Diane is freshly back from more than a month in Hawaii, her first long break since November 2005, when she was notified by the U.S. Army, that her son, Latseen, had been terribly wounded in Baghdad. The evening she got that call, Benson was rehearsing for her next play. She set it aside. It hasn't been performed yet.
In the play we saw Saturday night, on a stage on which Diane has been a stage director herself, we saw Roselind and Celia discuss how they should hide from the death threat of the evil Duke:
Ros. Why, whether shall we goe?
Cel. To seeke my Vncle in the Forrest of Arden
Ros. Alas, what danger will it be to vs,
(Maides as we are) to trauell forth so farre?
Beautie prouoketh theeues sooner then gold
Cel. Ile put my selfe in poore and meane attire,
And with a kinde of vmber smirch my face,
The like doe you, so shall we passe along,
And neuer stir assailants
Ros. Were it not better,
Because that I am more then common tall,
That I did suite me all points like a man,
A gallant curtelax vpon my thigh,
A bore-speare in my hand, and in my heart
Lye there what hidden womans feare there will,
Weele haue a swashing and a marshall outside,
As manie other mannish cowards haue,
That doe outface it with their semblances
Before the play, at dinner at the Thai Kitchen, the Alaska Independence Party came up in conversation. Diane related that the press stories on its history and activities in Interior Alaska haven't come close to scratching the surface. When she was finishing high school in Fairbanks, she got to know Joe Vogler and some of the AIP principals in the area.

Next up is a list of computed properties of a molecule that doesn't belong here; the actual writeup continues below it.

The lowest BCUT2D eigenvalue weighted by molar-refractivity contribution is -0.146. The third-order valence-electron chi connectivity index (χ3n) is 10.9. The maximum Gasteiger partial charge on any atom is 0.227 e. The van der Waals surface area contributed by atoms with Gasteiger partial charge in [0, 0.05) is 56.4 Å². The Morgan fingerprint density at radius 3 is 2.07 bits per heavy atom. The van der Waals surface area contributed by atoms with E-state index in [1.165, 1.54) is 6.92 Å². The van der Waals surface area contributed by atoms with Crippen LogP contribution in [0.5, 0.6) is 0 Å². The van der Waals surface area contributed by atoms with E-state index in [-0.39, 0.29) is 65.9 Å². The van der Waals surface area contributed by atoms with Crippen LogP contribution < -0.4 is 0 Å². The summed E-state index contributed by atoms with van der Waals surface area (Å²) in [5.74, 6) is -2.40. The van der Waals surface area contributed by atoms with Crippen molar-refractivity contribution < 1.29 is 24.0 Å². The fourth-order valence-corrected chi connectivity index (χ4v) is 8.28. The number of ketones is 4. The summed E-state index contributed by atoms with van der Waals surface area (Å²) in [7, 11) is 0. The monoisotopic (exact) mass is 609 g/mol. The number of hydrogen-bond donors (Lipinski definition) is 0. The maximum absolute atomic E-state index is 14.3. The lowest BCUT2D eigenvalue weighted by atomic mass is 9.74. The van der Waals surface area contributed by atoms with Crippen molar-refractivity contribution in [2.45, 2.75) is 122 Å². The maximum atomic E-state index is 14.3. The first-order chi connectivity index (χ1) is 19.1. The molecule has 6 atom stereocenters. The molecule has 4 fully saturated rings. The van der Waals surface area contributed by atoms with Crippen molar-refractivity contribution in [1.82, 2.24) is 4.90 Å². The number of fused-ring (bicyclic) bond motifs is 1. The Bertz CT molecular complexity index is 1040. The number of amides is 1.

She's glad to see more attention coming to the links between the AIP and paramilitary/militia activities, including their ties, at times, to weird religious sects. In the college women's studies textbook, Sharing Our Stories of Survival: Native Women Surviving Violence, Benson describes one of her encounters with people involved in the Fairbanks AIP-militia milieu:
I settled in Fairbanks and was soon brutalized by a white man that belonged to some militia group, so that I spent the summer hiding in someone's cabin out of sheer and total fear.
while working for a militia member, helping him at his house:
One night, the heavyset white man came into my room and raped me. He fell asleep in his room afterwards, and I crept into his room with a gun and held it to his head. I stood there and, with a profound realization, put the gun away, and stole away into the night, running down the road in my bare feet, carrying my boots. If I killed that white man, I would be hung for it or worse. I was a Native in white man's house. I ran hard.
Just as I crossed a road into the woods, his truck came screeching to a halt nearby, and he swung his shotgun and fired. I ran to a house, terrified, but no answer. I ran north through the woods, the birch trees too slim to hide me like the spruce or cedar trees of home. Hearing the gun, I dove into a ditch. I felt pain sear through my leg, but dared not move. I pressed my face down into the earth, hoping the steam from my breath would not betray me. I felt the wetness of blood while I lay there.
She found a friend's house nearby. Her friend let her in, and she cleaned Benson's wounds.
Later that morning she urged me to tell her parents, but they immediately demanded that I leave and not jeopardize the family.....the family was just as concerned about, as I was terrified of, the militia group he belonged to as well.
Rosalind manages to survive her ordeal in the Forest of Arden. Diane Benson, undergoing far more arduous ordeals, survived Fairbanks that year, and many subsequent tests and challenges that might have beggared description, even from the likes of William Shakespeare.
It was very special for Judy and me, to be there in the theatre with playright, actress, director and Alaska women's civil rights pioneer Diane Benson, at this moment when she is ready for life's next sturdy, daunting challenges.
image of Diane Benson by Linda Kellen